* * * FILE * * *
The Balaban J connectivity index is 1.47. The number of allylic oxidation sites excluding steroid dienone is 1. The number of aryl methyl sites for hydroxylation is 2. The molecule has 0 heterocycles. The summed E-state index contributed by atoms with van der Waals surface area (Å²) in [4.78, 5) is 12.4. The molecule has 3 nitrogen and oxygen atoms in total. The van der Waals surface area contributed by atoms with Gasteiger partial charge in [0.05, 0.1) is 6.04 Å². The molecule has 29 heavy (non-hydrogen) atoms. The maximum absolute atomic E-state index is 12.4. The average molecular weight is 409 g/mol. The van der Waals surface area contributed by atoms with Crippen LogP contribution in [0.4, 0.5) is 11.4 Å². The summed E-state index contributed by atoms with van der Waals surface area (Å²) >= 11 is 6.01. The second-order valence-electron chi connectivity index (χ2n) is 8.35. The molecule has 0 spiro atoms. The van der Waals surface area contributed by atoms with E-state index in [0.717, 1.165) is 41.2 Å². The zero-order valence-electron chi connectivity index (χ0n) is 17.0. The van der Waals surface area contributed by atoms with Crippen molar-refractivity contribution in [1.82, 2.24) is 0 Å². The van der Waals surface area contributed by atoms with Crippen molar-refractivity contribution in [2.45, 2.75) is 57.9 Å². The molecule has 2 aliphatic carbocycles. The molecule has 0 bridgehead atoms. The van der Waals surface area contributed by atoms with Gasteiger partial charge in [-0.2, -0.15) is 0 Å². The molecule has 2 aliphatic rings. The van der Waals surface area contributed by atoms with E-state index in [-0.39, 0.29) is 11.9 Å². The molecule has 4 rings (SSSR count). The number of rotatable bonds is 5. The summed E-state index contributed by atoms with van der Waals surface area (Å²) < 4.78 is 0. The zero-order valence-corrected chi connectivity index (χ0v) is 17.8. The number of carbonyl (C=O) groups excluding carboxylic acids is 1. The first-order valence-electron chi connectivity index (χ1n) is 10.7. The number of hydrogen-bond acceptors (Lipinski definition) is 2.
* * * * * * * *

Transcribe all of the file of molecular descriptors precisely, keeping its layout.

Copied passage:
The Balaban J connectivity index is 1.47. The number of allylic oxidation sites excluding steroid dienone is 1. The number of aryl methyl sites for hydroxylation is 2. The molecule has 0 heterocycles. The summed E-state index contributed by atoms with van der Waals surface area (Å²) in [4.78, 5) is 12.4. The molecule has 3 nitrogen and oxygen atoms in total. The van der Waals surface area contributed by atoms with Gasteiger partial charge in [0.05, 0.1) is 6.04 Å². The molecule has 29 heavy (non-hydrogen) atoms. The maximum absolute atomic E-state index is 12.4. The average molecular weight is 409 g/mol. The van der Waals surface area contributed by atoms with Crippen LogP contribution in [0.4, 0.5) is 11.4 Å². The summed E-state index contributed by atoms with van der Waals surface area (Å²) >= 11 is 6.01. The second-order valence-electron chi connectivity index (χ2n) is 8.35. The molecule has 0 spiro atoms. The van der Waals surface area contributed by atoms with E-state index in [0.717, 1.165) is 41.2 Å². The zero-order valence-electron chi connectivity index (χ0n) is 17.0. The van der Waals surface area contributed by atoms with Crippen molar-refractivity contribution in [1.82, 2.24) is 0 Å². The van der Waals surface area contributed by atoms with Crippen molar-refractivity contribution in [2.45, 2.75) is 57.9 Å². The molecule has 2 aliphatic carbocycles. The molecule has 0 bridgehead atoms. The van der Waals surface area contributed by atoms with Gasteiger partial charge in [-0.2, -0.15) is 0 Å². The molecule has 2 aliphatic rings. The van der Waals surface area contributed by atoms with E-state index in [-0.39, 0.29) is 11.9 Å². The molecule has 4 rings (SSSR count). The number of rotatable bonds is 5. The summed E-state index contributed by atoms with van der Waals surface area (Å²) < 4.78 is 0. The zero-order valence-corrected chi connectivity index (χ0v) is 17.8. The number of carbonyl (C=O) groups excluding carboxylic acids is 1. The first-order valence-electron chi connectivity index (χ1n) is 10.7. The number of hydrogen-bond acceptors (Lipinski definition) is 2.